The reason for this was varied,  Some saw the problem in the new president, Samuel Stanhope Smith.  It wasn’t that he had no qualifications for the presidency.  He himself was a graduate of the college.  He had started what later became Hampden-Sydney College in Virginia.  He had tutored under his father-in-law John Witherspoon as the Vice-President of Princeton, when the latter was unable physically to do it.  So he had all the academic qualifications.

Of more troublesome however were questions about his lack of Calvinistic distinctives.  It seemed that they were in word only as there were suggestions of an emphasis on free will in man plus scientific suggestions in place of supernatural miracles.  Add to that a student rebellion, the trustees were beginning to have questions on his ability to solve these challenges in the right way.

Pictured at left, Rev. Dr. Archibald Alexander, first professor at the Princeton Theological Seminary.

With 400 vacant pulpits in the Presbyterian Church, the sentiment began to build for a separate theological seminary separate from Princeton College as early as 1800.  By 1805 and 1808, each General Assembly was being besieged with calls for more ministers, on the mission field and in the congregations of the land.  An overture to decide what kind of school was sent to the presbyteries.  While hardly overwhelming for any one choice, by 1811, over $14,000 had been raised for the prospective seminary.  Any professor would have to subscribe to the Westminster Standards, and the Form of Government of Presbyterianism.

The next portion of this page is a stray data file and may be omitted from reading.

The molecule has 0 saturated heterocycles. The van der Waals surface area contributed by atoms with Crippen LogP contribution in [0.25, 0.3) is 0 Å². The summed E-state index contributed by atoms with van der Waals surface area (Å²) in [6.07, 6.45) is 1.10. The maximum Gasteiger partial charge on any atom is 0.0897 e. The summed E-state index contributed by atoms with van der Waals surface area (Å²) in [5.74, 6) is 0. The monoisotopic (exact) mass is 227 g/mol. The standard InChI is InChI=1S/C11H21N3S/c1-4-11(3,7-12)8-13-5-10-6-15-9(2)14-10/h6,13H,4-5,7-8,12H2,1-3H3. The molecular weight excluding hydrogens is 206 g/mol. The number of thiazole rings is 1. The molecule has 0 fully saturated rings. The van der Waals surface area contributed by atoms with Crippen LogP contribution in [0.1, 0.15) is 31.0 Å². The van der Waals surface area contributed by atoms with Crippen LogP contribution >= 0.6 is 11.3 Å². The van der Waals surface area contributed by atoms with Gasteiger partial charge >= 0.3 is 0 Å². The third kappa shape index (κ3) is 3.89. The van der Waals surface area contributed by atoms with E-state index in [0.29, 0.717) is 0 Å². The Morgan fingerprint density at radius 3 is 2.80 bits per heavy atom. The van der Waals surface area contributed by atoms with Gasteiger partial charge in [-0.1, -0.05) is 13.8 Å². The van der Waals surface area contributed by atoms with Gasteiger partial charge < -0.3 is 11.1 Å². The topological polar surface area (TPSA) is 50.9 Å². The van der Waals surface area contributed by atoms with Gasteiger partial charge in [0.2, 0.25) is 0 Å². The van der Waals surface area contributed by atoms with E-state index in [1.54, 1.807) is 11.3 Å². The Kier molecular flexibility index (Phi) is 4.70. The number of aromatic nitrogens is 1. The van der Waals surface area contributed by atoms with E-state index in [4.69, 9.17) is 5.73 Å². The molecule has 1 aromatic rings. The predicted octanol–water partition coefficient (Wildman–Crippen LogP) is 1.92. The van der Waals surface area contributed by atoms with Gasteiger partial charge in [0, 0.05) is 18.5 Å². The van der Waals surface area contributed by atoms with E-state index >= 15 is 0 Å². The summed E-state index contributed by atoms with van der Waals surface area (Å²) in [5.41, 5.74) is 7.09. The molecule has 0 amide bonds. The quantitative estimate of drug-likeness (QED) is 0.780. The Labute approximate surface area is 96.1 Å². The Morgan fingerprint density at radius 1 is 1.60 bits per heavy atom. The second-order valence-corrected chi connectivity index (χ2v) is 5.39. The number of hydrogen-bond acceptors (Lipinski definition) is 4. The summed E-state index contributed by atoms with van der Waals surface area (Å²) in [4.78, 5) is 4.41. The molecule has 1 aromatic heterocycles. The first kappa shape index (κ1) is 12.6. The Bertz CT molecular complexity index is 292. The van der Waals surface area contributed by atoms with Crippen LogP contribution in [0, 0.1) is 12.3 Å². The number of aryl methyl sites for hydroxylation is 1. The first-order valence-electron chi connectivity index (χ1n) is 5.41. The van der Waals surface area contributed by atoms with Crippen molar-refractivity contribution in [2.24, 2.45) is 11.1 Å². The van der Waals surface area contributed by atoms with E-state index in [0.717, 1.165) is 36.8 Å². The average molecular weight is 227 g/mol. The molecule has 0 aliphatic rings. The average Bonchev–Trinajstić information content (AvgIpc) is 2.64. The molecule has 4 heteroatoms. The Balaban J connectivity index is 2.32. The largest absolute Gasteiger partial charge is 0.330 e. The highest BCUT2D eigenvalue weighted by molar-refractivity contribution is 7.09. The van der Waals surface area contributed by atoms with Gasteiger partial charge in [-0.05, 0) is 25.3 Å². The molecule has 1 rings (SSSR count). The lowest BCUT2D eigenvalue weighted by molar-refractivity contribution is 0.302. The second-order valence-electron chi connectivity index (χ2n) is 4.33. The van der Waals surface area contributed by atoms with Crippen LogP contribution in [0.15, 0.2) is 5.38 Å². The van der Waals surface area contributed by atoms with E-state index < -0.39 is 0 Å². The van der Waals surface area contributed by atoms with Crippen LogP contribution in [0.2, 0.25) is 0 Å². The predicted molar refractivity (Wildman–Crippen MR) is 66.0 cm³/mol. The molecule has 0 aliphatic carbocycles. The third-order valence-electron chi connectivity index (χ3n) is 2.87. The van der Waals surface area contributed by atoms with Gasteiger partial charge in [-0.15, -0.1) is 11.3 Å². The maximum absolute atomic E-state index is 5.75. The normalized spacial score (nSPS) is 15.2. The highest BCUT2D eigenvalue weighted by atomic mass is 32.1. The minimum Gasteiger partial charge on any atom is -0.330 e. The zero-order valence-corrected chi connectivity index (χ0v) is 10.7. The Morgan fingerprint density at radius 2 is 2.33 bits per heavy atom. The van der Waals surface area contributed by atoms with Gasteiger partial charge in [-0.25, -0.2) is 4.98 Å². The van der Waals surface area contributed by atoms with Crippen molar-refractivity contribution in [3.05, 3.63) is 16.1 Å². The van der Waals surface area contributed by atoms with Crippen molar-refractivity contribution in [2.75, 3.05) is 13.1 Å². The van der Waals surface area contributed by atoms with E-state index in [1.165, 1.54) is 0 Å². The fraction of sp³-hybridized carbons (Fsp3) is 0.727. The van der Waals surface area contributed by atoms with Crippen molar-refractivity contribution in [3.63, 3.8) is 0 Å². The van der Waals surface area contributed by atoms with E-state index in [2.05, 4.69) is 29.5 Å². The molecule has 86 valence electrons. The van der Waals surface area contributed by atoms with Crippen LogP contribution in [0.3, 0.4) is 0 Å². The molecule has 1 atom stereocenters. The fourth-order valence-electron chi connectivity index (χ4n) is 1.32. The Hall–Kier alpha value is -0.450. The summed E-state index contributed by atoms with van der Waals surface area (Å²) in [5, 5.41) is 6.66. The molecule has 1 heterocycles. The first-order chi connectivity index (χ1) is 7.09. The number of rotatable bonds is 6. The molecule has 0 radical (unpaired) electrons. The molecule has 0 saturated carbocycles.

Pictured at right, Rev. Dr. Samuel Miller, second professor at the Seminary (with apologies on the poor quality of that image).

On August 12, 1812, while the nation was already at war against Great Britain, people packed the town’s Presbyterian Church for the inauguration of Dr. Archibald Alexander as the first professor of Princeton Theological Seminary.   He had been chosen by the General Assembly.  He preached his inaugural sermon for the worshipers, including taking his vows regarding the confessional standards and the Presbyterian form of Government.  The seminary had begun, with three students.  It would soon pick up and begin to send out laborers into the fields, which were white unto harvest.

Words to live by:  Every reader of this historical blog should read the fine summary of Dr. David Calhoun’s two-volume work on Princeton Seminary, published by the Banner of Truth Trust in Carlisle, Pennsylvania.  Filled with persons, places, and events from the founding of the school in 1812 to 1929, when it ceased to be a Reformed biblical seminary, this school was the pillar of orthodoxy for the Presbyterian Church.  When we forget the past, we lose hope for the present and the future.  When we study the past, we learn how to live in the present and the future.  You will not be able to put down the two books.  The contributor promises you that!

War Sermons of Samuel Davies
by Rev. David T. Myers

Samuel Davies was known as the apostle to Virginia, so effective was he in being the instrument to call a people out of darkness into light.  Beyond the evangelistic emphasis of his ministry there, he also often  had to challenge  his people to stand up and defend themselves against the Indians of that area.  This was especially needful as countless settlers were withdrawing to safer areas of the colonies, thus reducing the number of parishioners of the Presbyterian churches in the area.

On the Sabbath day of  July 25, 1755, in his home parish of Hanover, Virginia, the Rev. Samuel Davies spoke on this theme of standing up and fighting for your family, your church, and your country.  Listen to his words:

“Let me earnestly recommend to you to furnish yourselves with arms and put yourselves in a position of defense.  What is that religion good for that leaves men cowards on the appearance of danger?